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Defining Competence in Legal Practice: The Evaluation of Lawyers in Large Firms and Organizations

Baird, Leonard L.; Carlson, Alfred B.; Powell, Ramon J.; Reilly, Richard R.
Publication Year:
Report Number:
ETS Research Report
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Subject/Key Words:
National Science Foundation (NSF), Evaluation Criteria, Lawyers, Professional Occupations, Surveys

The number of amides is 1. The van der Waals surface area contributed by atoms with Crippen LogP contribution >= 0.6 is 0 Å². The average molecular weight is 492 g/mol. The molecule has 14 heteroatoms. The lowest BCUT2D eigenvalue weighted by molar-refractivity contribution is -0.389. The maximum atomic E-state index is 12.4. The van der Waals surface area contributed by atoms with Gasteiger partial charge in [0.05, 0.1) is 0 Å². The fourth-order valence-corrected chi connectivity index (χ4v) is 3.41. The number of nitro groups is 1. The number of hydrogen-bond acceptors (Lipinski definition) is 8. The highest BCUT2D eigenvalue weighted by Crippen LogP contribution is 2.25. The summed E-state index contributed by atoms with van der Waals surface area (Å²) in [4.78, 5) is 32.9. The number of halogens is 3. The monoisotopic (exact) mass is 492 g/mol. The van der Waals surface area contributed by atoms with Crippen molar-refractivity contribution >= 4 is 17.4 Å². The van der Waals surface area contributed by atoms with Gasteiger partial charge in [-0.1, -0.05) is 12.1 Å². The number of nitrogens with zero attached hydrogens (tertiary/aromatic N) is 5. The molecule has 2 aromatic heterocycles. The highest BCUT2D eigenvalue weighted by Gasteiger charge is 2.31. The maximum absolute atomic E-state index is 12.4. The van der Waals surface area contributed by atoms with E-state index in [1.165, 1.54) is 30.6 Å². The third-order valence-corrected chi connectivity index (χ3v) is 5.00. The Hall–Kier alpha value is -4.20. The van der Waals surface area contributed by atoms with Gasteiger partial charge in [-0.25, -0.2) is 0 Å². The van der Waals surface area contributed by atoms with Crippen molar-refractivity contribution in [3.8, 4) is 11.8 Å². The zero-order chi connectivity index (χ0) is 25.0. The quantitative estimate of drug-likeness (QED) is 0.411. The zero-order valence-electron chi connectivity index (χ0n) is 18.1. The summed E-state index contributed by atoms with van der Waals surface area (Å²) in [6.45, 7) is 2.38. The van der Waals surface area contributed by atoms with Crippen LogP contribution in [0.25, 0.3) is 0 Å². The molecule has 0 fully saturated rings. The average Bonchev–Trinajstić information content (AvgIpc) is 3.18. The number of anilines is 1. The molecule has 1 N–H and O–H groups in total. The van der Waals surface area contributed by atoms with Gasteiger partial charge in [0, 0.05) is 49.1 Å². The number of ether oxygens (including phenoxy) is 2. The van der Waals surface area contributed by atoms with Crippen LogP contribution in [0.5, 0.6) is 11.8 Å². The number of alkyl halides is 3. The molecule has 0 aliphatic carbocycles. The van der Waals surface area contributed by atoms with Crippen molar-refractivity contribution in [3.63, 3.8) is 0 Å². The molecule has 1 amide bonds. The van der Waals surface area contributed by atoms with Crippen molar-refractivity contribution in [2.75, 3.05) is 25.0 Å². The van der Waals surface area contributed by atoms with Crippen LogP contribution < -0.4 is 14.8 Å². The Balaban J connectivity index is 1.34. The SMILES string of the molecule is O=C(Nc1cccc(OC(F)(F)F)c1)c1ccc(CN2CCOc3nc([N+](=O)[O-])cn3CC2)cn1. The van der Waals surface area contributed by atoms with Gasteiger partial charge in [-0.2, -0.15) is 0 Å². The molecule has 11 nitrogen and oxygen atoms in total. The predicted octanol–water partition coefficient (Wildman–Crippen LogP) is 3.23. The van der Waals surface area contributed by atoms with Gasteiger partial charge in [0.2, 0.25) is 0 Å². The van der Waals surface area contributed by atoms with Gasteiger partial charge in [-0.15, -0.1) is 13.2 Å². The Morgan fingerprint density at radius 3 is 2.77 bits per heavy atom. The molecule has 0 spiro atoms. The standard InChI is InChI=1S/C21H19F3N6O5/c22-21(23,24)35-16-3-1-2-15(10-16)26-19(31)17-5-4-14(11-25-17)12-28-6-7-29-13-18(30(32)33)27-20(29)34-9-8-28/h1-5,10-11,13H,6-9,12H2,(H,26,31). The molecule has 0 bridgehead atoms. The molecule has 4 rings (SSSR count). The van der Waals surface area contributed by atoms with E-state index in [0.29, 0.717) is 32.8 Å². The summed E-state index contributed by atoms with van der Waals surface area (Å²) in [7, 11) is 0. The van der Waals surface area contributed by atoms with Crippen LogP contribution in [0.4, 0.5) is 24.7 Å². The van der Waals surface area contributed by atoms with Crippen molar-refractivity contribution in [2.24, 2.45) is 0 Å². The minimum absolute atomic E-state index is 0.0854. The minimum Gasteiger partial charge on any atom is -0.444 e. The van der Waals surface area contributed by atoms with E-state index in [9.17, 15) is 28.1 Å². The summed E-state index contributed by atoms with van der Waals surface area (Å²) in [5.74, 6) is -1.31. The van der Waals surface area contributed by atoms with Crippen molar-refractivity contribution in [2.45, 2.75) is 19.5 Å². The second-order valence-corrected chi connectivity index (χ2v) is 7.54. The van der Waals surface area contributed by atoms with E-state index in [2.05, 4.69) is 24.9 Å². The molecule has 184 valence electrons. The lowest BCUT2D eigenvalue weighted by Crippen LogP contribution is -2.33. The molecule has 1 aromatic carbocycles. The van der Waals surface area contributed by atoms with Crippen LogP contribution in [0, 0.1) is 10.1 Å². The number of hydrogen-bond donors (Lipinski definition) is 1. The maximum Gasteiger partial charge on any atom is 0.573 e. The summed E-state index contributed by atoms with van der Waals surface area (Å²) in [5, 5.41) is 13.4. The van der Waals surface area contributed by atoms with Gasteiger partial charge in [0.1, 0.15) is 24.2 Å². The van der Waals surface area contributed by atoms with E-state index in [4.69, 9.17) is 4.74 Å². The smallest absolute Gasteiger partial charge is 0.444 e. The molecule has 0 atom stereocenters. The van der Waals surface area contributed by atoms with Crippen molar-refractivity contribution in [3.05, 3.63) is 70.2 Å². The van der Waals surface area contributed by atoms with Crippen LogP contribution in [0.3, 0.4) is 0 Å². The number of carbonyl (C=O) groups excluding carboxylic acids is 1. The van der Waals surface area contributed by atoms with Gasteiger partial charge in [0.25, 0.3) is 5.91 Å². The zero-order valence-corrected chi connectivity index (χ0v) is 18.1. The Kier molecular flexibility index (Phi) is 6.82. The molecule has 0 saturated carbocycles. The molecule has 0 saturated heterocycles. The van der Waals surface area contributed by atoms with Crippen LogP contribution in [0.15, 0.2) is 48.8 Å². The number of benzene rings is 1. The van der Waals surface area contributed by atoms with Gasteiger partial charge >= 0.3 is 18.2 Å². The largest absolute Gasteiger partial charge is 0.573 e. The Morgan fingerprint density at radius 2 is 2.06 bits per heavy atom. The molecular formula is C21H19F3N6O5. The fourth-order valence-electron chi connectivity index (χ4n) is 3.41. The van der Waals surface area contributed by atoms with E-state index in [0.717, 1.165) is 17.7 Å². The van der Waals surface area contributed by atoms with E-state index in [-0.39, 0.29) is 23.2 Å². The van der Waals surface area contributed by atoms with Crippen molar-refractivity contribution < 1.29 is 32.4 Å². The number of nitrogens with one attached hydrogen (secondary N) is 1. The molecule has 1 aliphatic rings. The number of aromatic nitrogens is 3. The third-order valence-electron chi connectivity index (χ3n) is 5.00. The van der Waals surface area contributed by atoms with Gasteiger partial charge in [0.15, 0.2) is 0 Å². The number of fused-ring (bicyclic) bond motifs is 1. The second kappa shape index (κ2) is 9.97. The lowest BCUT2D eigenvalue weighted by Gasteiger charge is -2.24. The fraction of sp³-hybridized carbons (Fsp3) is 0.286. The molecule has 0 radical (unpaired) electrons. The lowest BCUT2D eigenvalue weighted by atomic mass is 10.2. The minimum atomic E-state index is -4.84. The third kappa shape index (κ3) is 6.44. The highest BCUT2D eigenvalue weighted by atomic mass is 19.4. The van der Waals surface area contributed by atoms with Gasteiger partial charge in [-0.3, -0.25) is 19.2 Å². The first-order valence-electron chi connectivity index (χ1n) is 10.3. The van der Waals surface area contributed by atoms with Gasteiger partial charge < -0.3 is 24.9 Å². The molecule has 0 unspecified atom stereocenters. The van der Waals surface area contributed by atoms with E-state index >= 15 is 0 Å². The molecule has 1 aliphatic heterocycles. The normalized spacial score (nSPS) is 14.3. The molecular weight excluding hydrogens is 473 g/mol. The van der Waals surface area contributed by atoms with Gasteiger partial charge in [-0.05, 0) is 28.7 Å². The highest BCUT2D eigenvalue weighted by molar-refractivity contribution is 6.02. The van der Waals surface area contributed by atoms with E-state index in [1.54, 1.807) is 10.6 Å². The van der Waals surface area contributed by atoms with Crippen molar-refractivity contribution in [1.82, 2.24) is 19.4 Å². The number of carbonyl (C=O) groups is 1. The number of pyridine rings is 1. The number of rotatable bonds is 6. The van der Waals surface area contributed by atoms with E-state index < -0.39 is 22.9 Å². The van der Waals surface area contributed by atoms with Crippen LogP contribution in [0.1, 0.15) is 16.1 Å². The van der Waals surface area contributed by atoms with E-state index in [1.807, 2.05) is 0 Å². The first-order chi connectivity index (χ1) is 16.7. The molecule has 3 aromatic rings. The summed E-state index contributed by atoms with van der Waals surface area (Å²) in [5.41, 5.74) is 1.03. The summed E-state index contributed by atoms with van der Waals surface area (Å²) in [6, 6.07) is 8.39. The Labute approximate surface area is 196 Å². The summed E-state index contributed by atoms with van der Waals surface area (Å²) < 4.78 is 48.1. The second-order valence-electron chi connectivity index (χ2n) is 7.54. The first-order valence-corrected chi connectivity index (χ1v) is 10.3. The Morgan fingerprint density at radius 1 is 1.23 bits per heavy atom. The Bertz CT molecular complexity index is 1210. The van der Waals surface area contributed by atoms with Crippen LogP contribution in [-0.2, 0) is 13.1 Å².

This study was designed to answer three questions: (1) What are the aspects of lawyers' performance that are assessed in firms and organizations? (2) How are they assessed? (3) What do the answers to the first two questions tell us about the legal profession? To answer these questions, senior attorneys in organizations employing substantial numbers of lawyers were surveyed. These lawyers were thought to be the most likely to have carefully considered and defined critical components of competence in designing and using systems for evaluating the performance of lawyers in their organizations. Data on factors considered in evaluation and evaluation procedures were gathered from questionnaires and requests for documents addressed to a sample of the nations's largest law firms, corporations, and goverment agencies at federal, state, and local levels. Interviews were held with a number of them to explore the subject in more depth. An important initial finding was that a great deal more formal and systematic evaluation of lawyer performance was taking place in those organizations than was expected from reviews of the legal and social science literature—a large majority of the respondents had a formal method for assessment of attorney performance. The most surprising result was the extent of agreement among lawyers in very diverse settings on the relative importance of various evaluation factors. The factors were also emphasized in the literature about evaluation of lawyer's performance. Overall, the results suggest that there are skills and characteristics that are generally considered important to competent practice, with relatively few variations related to practice setting, region, type of practice, and firm size. These skills and characteristics were assessed by a variety of methods, but almost always with care and sophistication. One implication of this finding is that if practical and valid measures of the factors can be developed they may be relevant to a wide range of practice situations. Irrespective of the development of new measures, the existence of fairly sophisticated appraisals of lawyer performance in many large organizations makes it possible to begin research on the profession that necessitates such measures that was not previously thought to be feasible.

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